The aim seems as simple as the graphics are basic: to fly a yellow bird through a series of pipes. If the bird hits the ground or touches a pipe, it's game over.

Yet Flappy Bird has been downloaded an incredible 50 million times, and has been top of the Apple App and Google Play stores for the past month, netting its Vietnamese inventor Dong Nguyen £30,000 in ad revenues every month.

Its combination of simplicity and difficulty is seen as key to its playability.

"Your first thought is 'Oh, this is really easy!'" Dr Andrew Przybylski of the Oxford Internet Institute told the Times.

"But very quickly you realise that, actually, no it's not."

While studios spend months and hire whole teams of designers to hook gamers on the latest must play app, Nguyen said he designed the game over the course of a few days after he got home from work.

"The reason Flappy Bird is so popular is that it happens to be something different from mobile games today, and is a really good game to compete against each other," Nguyen said in an interview with the Verge.

"People in the same classroom can play and compete easily because [Flappy Bird] is simple to learn, but you need skill to get a high score."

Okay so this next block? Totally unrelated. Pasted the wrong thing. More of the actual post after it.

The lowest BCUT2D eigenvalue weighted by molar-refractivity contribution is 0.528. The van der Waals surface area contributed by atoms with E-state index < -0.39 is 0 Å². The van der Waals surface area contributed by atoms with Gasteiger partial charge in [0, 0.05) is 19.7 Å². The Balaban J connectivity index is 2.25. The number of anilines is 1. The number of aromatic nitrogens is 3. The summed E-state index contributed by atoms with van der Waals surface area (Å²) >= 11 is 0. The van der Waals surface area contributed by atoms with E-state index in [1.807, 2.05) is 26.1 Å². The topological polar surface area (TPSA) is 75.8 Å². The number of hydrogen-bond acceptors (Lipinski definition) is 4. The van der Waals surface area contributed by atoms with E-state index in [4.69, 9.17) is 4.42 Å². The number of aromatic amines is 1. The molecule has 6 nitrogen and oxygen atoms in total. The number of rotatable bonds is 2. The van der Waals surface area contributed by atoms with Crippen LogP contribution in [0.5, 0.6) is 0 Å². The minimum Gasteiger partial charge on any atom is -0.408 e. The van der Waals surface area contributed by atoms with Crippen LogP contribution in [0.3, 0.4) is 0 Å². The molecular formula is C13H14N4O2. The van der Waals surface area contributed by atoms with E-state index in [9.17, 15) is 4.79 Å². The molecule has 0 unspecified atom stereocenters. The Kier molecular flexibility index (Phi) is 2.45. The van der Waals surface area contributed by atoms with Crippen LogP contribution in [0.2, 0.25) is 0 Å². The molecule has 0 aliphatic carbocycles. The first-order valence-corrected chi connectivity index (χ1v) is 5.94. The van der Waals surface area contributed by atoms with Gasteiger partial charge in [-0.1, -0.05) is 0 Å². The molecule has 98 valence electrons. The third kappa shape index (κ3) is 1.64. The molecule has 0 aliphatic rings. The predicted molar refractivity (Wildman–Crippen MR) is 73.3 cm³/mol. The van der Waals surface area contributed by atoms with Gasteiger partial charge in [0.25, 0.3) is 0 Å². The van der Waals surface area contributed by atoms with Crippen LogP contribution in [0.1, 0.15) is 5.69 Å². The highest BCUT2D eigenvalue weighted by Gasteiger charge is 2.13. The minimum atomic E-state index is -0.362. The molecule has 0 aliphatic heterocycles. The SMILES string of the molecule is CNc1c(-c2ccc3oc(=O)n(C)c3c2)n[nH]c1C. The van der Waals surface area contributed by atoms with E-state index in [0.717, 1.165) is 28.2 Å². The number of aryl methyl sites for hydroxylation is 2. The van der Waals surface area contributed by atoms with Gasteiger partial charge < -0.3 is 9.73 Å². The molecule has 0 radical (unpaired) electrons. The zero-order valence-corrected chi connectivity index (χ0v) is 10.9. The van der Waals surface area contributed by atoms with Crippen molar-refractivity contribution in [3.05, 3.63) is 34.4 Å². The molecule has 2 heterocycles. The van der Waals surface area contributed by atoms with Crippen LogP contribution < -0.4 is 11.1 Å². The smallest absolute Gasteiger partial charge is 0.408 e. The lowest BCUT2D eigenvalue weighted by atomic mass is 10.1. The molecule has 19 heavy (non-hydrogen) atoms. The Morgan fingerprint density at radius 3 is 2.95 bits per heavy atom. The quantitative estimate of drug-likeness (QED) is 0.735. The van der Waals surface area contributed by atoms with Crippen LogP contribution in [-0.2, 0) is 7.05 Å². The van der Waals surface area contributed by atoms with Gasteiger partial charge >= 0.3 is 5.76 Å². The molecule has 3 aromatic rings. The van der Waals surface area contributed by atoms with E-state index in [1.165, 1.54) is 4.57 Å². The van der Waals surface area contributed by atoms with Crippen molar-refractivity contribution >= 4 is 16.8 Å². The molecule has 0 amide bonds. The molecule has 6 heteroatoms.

He said that despite its success, he intends to leave the game untouched for the time being.

"Flappy Bird has reached a state where anything added to the game will ruin it somehow, so I'd like to leave it as is," he says. "I will think about a sequel but I'm not sure about the timeline."

The game is free to download, and is not the only hit Nguyen has on his hands, with his Super Ball Juggling and Shuriken Block both in the Apple top ten.

Fans though say neither matches the frustrating yet compelling Flappy Bird.

"There is a meta-aspect here, of being able to laugh at Flapping Birds while at the same time enjoying it. It allows you to reflect on the larger silliness of playing," reflected Przybylski.